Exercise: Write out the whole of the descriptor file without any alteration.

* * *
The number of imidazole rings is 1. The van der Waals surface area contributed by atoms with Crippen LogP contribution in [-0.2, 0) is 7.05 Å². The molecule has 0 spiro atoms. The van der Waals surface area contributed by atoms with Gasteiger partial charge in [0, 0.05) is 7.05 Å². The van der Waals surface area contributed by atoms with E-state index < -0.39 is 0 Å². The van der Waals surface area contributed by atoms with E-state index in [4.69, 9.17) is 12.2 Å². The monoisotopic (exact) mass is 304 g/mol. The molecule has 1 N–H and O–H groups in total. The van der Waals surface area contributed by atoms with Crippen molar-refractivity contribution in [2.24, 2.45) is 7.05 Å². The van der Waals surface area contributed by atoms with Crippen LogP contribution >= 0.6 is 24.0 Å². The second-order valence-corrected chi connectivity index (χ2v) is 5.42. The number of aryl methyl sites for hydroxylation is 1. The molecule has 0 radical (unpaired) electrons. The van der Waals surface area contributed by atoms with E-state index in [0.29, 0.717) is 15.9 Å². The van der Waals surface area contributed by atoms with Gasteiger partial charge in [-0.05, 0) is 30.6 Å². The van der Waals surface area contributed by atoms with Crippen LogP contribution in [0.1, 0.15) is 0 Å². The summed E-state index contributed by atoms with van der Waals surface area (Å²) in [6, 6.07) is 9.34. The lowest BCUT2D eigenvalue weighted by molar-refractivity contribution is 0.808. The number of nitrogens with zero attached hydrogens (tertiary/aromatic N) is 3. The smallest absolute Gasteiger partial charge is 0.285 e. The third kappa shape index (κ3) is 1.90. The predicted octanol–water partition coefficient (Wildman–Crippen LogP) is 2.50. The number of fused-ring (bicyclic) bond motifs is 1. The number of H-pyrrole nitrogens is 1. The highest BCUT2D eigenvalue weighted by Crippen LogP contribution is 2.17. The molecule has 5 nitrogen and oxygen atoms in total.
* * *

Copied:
The number of imidazole rings is 1. The van der Waals surface area contributed by atoms with Crippen LogP contribution in [-0.2, 0) is 7.05 Å². The molecule has 0 spiro atoms. The van der Waals surface area contributed by atoms with Gasteiger partial charge in [0, 0.05) is 7.05 Å². The van der Waals surface area contributed by atoms with E-state index < -0.39 is 0 Å². The van der Waals surface area contributed by atoms with E-state index in [4.69, 9.17) is 12.2 Å². The monoisotopic (exact) mass is 304 g/mol. The molecule has 1 N–H and O–H groups in total. The van der Waals surface area contributed by atoms with Crippen molar-refractivity contribution in [2.24, 2.45) is 7.05 Å². The van der Waals surface area contributed by atoms with Crippen LogP contribution >= 0.6 is 24.0 Å². The second-order valence-corrected chi connectivity index (χ2v) is 5.42. The number of aryl methyl sites for hydroxylation is 1. The molecule has 0 radical (unpaired) electrons. The van der Waals surface area contributed by atoms with E-state index in [0.29, 0.717) is 15.9 Å². The van der Waals surface area contributed by atoms with Gasteiger partial charge in [-0.05, 0) is 30.6 Å². The van der Waals surface area contributed by atoms with Crippen LogP contribution in [0.1, 0.15) is 0 Å². The summed E-state index contributed by atoms with van der Waals surface area (Å²) in [6, 6.07) is 9.34. The lowest BCUT2D eigenvalue weighted by molar-refractivity contribution is 0.808. The number of nitrogens with zero attached hydrogens (tertiary/aromatic N) is 3. The smallest absolute Gasteiger partial charge is 0.285 e. The third kappa shape index (κ3) is 1.90. The predicted octanol–water partition coefficient (Wildman–Crippen LogP) is 2.50. The number of fused-ring (bicyclic) bond motifs is 1. The number of H-pyrrole nitrogens is 1. The highest BCUT2D eigenvalue weighted by Crippen LogP contribution is 2.17. The molecule has 5 nitrogen and oxygen atoms in total.